The next day we took an Intercape Mainliner bus to Bloemfontein (230 rand). The trip took six hours and went rather pleasantly except that the one of the officers tried to scam us to pay for overweight luggage by pressing our backpack down while weighing it on an uncalibrated scale.

Finding a bus from Bloem to Lesotho proved challenging. At around 5:30am we were driving around a ghetto-like area with a local friend asking for a bus that Wikitravel had mentioned, but nobody knew anything about it. Lesotho is very poor and South Africans don't really travel there. Fortunately our friend suggested that he could take us there and back as otherwise we would never make it.

Maseru is some 150 km from Bloemfontein. The road was quite good and there were no queues at the Maseru Bridge border post. Everything went smoothly. Maseru itself is not particularly attractive. The main reasons for tourists to come to Lesotho are mountains, mountains, and mountains. Otherwise the country has not much to offer. It is known for traditional conical grass hats and colourful blankets. As in Swaziland, the country has its own currency, loti (LSL), but it's not really needed because rand is accepted everywhere. Just remember to get rid of all lotis you get, because they are worth nothing outside of Lesotho.

We returned to Bloemfontein using another route via Van Rooyen's Gate. The scenery on the way is hilly and there is very little traffic except the occasional cow crossing the road. Again, the border formalities were quick and easy, which made the trip pleasant. Thank you, Johan and Brigitte, for your kind help that made our trip possible!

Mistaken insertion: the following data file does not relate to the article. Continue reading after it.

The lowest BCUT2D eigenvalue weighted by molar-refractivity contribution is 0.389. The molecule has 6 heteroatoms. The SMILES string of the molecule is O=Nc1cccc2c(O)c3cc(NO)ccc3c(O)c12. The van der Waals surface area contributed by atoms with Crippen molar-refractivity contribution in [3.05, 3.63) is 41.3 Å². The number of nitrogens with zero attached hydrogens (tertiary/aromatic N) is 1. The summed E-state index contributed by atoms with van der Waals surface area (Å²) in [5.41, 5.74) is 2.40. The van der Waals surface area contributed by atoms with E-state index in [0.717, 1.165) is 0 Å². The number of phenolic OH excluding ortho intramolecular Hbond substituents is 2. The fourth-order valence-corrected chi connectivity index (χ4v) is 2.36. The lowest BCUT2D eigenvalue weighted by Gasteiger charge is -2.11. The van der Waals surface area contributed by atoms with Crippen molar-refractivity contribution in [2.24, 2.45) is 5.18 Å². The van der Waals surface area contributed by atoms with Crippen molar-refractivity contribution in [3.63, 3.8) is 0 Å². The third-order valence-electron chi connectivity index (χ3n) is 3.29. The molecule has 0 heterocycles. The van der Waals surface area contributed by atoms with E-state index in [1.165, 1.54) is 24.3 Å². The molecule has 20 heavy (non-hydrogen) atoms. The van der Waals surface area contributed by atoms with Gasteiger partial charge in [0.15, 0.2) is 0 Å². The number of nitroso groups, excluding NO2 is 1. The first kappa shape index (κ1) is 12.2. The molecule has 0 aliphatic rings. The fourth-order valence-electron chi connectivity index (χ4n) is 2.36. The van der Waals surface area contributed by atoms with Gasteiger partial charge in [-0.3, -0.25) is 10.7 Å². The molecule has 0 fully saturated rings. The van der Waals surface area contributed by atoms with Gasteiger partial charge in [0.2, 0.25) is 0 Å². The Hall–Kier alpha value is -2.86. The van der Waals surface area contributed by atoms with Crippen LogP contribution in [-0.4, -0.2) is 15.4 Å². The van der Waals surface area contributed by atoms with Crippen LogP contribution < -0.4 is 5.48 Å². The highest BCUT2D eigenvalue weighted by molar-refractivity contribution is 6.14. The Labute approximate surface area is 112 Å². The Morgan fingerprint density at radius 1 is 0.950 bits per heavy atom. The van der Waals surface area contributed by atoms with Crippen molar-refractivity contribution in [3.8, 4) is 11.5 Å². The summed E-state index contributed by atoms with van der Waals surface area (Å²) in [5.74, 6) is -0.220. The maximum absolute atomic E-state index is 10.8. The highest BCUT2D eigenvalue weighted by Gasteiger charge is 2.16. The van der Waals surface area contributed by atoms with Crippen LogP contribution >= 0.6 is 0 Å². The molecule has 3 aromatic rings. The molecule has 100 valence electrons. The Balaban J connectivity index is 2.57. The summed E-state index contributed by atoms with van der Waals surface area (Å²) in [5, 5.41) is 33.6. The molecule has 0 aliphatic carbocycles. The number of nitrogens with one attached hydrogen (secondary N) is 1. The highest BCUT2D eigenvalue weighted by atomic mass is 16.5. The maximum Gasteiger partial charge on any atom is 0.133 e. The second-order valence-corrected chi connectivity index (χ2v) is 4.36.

After our country-hopping we headed for Windhoek, Namibia to do work exchange. Namibia is mostly desert, and the bus ride from Bloemfontein was rather monotonous (790 rand). The trip took 28 hours, longer than normally, as we had to wait for a bus coming from Johannesburg. At the border, there were no queues, but the ladies in the South African customs wanted to search all ladies' bags pedantically and touch every single item they saw. The search took about 15 minutes per passenger, and as most of the passengers were ladies, we spent hours at the border. Päivi was interrogated for having condoms in her backpack. The ladies couldn't believe that she doesn't want to get pregnant. After the tiring experience, we swore that we would fly back to Johannesburg to avoid the hassle. However, after three weeks in Windhoek, we felt rested and returned the same route back to South Africa.

In Namibia, we made a website for one of the many hostels in Windhoek. The place was German-owned and run, and the place had mostly German guests as well as a lovely dog and a cat. We enjoyed our morning walks with the 11-year old dog, Vanilla. Our room was a tent in a tree so we lived like Tarzan and Jane!

For an African town, Windhoek is organised and looks quite European thanks to the German colonial influence. This was quite surprising to us as the Germans only ruled for 30 years in Namibia. After that came the South Africans.

Although the town is small and looks peaceful, appearances are deceiving. Muggings and robberies are common. They follow a familiar pattern: a car starts to follow unsuspecting pedestrians, then a couple of guys jump out of the car and grab bags and whatever valuables they can find. Sometimes they have knives, so it is a good idea to have something available as a "tip" for the potential thieves. Walking in the streets at night is not recommended as that is when most of the muggings occur. Ladies with handbags and tourists with backpacks are the most obvious targets.

Windhoek was our last destination on our southern African tour that was altogether 7184 kilometres (4464 miles). Many of the countries on our route were interesting, but there is not necessarily any reason for us to return except to South Africa. Despite its problems, it is still one of the most beautiful countries in the world. Hope whites and blacks can make peace with themselves and each other!